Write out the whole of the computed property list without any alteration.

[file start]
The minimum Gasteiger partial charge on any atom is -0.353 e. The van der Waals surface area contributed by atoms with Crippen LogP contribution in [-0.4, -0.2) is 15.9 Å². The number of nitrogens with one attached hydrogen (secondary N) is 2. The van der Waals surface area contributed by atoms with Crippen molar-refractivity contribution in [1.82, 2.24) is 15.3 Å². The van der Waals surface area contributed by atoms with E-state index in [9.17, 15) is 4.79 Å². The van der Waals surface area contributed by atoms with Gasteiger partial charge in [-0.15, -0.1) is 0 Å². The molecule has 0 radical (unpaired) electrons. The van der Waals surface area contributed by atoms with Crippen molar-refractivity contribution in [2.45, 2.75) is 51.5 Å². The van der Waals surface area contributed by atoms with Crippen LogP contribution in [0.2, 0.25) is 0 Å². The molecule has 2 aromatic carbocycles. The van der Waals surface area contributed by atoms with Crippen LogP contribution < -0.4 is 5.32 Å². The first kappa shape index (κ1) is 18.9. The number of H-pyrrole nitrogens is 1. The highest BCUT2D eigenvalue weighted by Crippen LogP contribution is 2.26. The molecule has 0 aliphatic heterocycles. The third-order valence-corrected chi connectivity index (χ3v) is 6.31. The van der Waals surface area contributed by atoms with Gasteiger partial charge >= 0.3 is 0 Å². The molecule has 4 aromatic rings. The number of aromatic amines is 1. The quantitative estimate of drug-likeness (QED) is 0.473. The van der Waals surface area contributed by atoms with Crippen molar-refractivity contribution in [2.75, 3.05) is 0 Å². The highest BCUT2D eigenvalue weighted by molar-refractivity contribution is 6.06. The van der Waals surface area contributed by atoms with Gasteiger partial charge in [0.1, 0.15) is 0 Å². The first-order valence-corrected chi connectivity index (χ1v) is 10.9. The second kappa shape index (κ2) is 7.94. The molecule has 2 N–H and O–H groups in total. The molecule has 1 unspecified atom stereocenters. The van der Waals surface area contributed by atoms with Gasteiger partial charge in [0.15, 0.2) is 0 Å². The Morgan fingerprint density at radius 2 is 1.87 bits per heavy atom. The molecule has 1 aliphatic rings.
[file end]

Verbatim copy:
The minimum Gasteiger partial charge on any atom is -0.353 e. The van der Waals surface area contributed by atoms with Crippen LogP contribution in [-0.4, -0.2) is 15.9 Å². The number of nitrogens with one attached hydrogen (secondary N) is 2. The van der Waals surface area contributed by atoms with Crippen molar-refractivity contribution in [1.82, 2.24) is 15.3 Å². The van der Waals surface area contributed by atoms with E-state index in [9.17, 15) is 4.79 Å². The van der Waals surface area contributed by atoms with Gasteiger partial charge in [-0.15, -0.1) is 0 Å². The molecule has 0 radical (unpaired) electrons. The van der Waals surface area contributed by atoms with Crippen molar-refractivity contribution in [2.45, 2.75) is 51.5 Å². The van der Waals surface area contributed by atoms with Crippen LogP contribution in [0.2, 0.25) is 0 Å². The molecule has 2 aromatic carbocycles. The van der Waals surface area contributed by atoms with Crippen LogP contribution < -0.4 is 5.32 Å². The first kappa shape index (κ1) is 18.9. The number of H-pyrrole nitrogens is 1. The highest BCUT2D eigenvalue weighted by Crippen LogP contribution is 2.26. The molecule has 0 aliphatic heterocycles. The third-order valence-corrected chi connectivity index (χ3v) is 6.31. The van der Waals surface area contributed by atoms with Gasteiger partial charge >= 0.3 is 0 Å². The molecule has 4 aromatic rings. The number of aromatic amines is 1. The quantitative estimate of drug-likeness (QED) is 0.473. The van der Waals surface area contributed by atoms with Crippen molar-refractivity contribution in [2.75, 3.05) is 0 Å². The highest BCUT2D eigenvalue weighted by molar-refractivity contribution is 6.06. The van der Waals surface area contributed by atoms with Gasteiger partial charge in [0.1, 0.15) is 0 Å². The first-order valence-corrected chi connectivity index (χ1v) is 10.9. The second kappa shape index (κ2) is 7.94. The molecule has 2 N–H and O–H groups in total. The molecule has 1 unspecified atom stereocenters. The van der Waals surface area contributed by atoms with Gasteiger partial charge in [0.15, 0.2) is 0 Å². The Morgan fingerprint density at radius 2 is 1.87 bits per heavy atom. The molecule has 1 aliphatic rings.